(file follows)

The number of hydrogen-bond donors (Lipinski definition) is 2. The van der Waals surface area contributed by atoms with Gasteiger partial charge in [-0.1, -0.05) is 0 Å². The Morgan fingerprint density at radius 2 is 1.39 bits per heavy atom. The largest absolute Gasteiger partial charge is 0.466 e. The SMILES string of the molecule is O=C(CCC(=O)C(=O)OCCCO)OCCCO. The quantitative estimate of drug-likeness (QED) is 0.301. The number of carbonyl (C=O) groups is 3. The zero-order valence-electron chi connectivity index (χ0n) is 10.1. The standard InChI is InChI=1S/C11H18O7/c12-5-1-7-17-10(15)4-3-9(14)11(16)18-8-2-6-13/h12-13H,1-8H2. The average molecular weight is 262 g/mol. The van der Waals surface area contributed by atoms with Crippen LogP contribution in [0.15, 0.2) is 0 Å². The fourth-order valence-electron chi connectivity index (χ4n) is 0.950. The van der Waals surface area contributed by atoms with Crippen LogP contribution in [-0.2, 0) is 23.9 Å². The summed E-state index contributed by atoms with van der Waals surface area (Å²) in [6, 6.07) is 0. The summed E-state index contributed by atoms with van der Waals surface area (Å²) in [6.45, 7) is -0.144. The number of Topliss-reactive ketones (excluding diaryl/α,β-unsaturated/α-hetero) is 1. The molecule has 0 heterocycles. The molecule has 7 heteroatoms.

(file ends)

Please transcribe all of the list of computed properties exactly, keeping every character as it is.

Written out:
The number of hydrogen-bond donors (Lipinski definition) is 2. The van der Waals surface area contributed by atoms with Gasteiger partial charge in [-0.1, -0.05) is 0 Å². The Morgan fingerprint density at radius 2 is 1.39 bits per heavy atom. The largest absolute Gasteiger partial charge is 0.466 e. The SMILES string of the molecule is O=C(CCC(=O)C(=O)OCCCO)OCCCO. The quantitative estimate of drug-likeness (QED) is 0.301. The number of carbonyl (C=O) groups is 3. The zero-order valence-electron chi connectivity index (χ0n) is 10.1. The standard InChI is InChI=1S/C11H18O7/c12-5-1-7-17-10(15)4-3-9(14)11(16)18-8-2-6-13/h12-13H,1-8H2. The average molecular weight is 262 g/mol. The van der Waals surface area contributed by atoms with Crippen LogP contribution in [0.15, 0.2) is 0 Å². The fourth-order valence-electron chi connectivity index (χ4n) is 0.950. The van der Waals surface area contributed by atoms with Crippen LogP contribution in [-0.2, 0) is 23.9 Å². The summed E-state index contributed by atoms with van der Waals surface area (Å²) in [6, 6.07) is 0. The summed E-state index contributed by atoms with van der Waals surface area (Å²) in [6.45, 7) is -0.144. The number of Topliss-reactive ketones (excluding diaryl/α,β-unsaturated/α-hetero) is 1. The molecule has 0 heterocycles. The molecule has 7 heteroatoms.